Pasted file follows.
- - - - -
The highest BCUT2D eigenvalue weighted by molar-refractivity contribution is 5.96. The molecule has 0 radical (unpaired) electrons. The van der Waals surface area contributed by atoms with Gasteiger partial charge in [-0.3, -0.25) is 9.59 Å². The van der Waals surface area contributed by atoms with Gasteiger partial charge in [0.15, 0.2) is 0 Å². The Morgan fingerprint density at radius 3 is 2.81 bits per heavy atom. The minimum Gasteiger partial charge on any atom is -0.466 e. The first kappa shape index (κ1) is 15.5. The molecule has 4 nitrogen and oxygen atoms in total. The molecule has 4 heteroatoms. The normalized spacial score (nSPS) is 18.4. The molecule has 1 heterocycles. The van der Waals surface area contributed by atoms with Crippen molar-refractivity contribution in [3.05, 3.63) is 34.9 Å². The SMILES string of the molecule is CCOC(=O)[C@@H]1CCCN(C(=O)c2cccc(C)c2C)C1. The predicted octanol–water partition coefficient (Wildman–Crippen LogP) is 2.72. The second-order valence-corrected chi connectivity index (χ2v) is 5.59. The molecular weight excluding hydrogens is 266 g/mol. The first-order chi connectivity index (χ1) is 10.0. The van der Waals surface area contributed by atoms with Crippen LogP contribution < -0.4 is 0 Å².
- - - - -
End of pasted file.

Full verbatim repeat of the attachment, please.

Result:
The highest BCUT2D eigenvalue weighted by molar-refractivity contribution is 5.96. The molecule has 0 radical (unpaired) electrons. The van der Waals surface area contributed by atoms with Gasteiger partial charge in [-0.3, -0.25) is 9.59 Å². The van der Waals surface area contributed by atoms with Gasteiger partial charge in [0.15, 0.2) is 0 Å². The Morgan fingerprint density at radius 3 is 2.81 bits per heavy atom. The minimum Gasteiger partial charge on any atom is -0.466 e. The first kappa shape index (κ1) is 15.5. The molecule has 4 nitrogen and oxygen atoms in total. The molecule has 4 heteroatoms. The normalized spacial score (nSPS) is 18.4. The molecule has 1 heterocycles. The van der Waals surface area contributed by atoms with Crippen molar-refractivity contribution in [3.05, 3.63) is 34.9 Å². The SMILES string of the molecule is CCOC(=O)[C@@H]1CCCN(C(=O)c2cccc(C)c2C)C1. The predicted octanol–water partition coefficient (Wildman–Crippen LogP) is 2.72. The second-order valence-corrected chi connectivity index (χ2v) is 5.59. The molecular weight excluding hydrogens is 266 g/mol. The first-order chi connectivity index (χ1) is 10.0. The van der Waals surface area contributed by atoms with Crippen LogP contribution < -0.4 is 0 Å².